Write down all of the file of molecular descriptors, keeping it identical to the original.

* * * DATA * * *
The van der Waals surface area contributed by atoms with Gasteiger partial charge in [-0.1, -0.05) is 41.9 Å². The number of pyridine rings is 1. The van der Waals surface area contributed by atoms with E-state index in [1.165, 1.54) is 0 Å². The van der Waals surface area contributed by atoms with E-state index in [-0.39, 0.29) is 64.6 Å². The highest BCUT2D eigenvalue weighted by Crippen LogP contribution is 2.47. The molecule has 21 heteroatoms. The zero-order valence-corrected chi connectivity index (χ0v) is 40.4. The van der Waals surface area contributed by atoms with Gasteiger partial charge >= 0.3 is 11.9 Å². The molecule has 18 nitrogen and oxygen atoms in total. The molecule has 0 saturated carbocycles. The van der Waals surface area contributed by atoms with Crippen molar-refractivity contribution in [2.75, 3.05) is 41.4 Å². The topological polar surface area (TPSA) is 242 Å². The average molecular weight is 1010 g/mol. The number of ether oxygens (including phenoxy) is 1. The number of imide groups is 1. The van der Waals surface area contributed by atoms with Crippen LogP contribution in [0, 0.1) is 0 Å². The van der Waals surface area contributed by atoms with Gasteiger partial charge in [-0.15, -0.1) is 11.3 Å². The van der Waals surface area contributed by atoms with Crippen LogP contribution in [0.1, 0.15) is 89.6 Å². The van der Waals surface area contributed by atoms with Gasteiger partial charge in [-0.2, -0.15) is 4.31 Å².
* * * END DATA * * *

The van der Waals surface area contributed by atoms with Gasteiger partial charge in [-0.1, -0.05) is 41.9 Å². The number of pyridine rings is 1. The van der Waals surface area contributed by atoms with E-state index in [1.165, 1.54) is 0 Å². The van der Waals surface area contributed by atoms with E-state index in [-0.39, 0.29) is 64.6 Å². The highest BCUT2D eigenvalue weighted by Crippen LogP contribution is 2.47. The molecule has 21 heteroatoms. The zero-order valence-corrected chi connectivity index (χ0v) is 40.4. The van der Waals surface area contributed by atoms with Gasteiger partial charge >= 0.3 is 11.9 Å². The molecule has 18 nitrogen and oxygen atoms in total. The molecule has 0 saturated carbocycles. The van der Waals surface area contributed by atoms with Crippen molar-refractivity contribution in [2.75, 3.05) is 41.4 Å². The topological polar surface area (TPSA) is 242 Å². The average molecular weight is 1010 g/mol. The number of ether oxygens (including phenoxy) is 1. The number of imide groups is 1. The van der Waals surface area contributed by atoms with Crippen LogP contribution in [0, 0.1) is 0 Å². The van der Waals surface area contributed by atoms with Gasteiger partial charge in [-0.15, -0.1) is 11.3 Å². The van der Waals surface area contributed by atoms with Crippen LogP contribution in [0.1, 0.15) is 89.6 Å². The van der Waals surface area contributed by atoms with Gasteiger partial charge in [-0.2, -0.15) is 4.31 Å².